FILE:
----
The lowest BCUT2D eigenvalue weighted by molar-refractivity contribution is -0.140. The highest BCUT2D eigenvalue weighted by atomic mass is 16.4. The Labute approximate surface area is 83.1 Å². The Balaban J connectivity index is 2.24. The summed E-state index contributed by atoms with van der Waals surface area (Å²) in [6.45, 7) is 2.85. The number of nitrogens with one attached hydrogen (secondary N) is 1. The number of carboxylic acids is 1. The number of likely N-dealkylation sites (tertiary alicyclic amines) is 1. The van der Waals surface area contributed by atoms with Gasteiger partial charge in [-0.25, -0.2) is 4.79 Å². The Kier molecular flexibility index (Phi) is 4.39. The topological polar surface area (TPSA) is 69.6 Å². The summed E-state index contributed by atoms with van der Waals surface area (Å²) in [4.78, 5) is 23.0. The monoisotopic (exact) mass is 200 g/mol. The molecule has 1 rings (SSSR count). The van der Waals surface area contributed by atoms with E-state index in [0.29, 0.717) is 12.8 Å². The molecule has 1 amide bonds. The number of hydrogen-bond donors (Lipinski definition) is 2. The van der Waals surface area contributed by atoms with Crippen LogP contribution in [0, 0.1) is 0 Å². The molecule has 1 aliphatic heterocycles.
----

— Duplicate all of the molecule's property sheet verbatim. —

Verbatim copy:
The lowest BCUT2D eigenvalue weighted by molar-refractivity contribution is -0.140. The highest BCUT2D eigenvalue weighted by atomic mass is 16.4. The Labute approximate surface area is 83.1 Å². The Balaban J connectivity index is 2.24. The summed E-state index contributed by atoms with van der Waals surface area (Å²) in [6.45, 7) is 2.85. The number of nitrogens with one attached hydrogen (secondary N) is 1. The number of carboxylic acids is 1. The number of likely N-dealkylation sites (tertiary alicyclic amines) is 1. The van der Waals surface area contributed by atoms with Gasteiger partial charge in [-0.25, -0.2) is 4.79 Å². The Kier molecular flexibility index (Phi) is 4.39. The topological polar surface area (TPSA) is 69.6 Å². The summed E-state index contributed by atoms with van der Waals surface area (Å²) in [4.78, 5) is 23.0. The monoisotopic (exact) mass is 200 g/mol. The molecule has 1 rings (SSSR count). The van der Waals surface area contributed by atoms with E-state index in [0.29, 0.717) is 12.8 Å². The molecule has 1 amide bonds. The number of hydrogen-bond donors (Lipinski definition) is 2. The van der Waals surface area contributed by atoms with Crippen LogP contribution in [0, 0.1) is 0 Å². The molecule has 1 aliphatic heterocycles.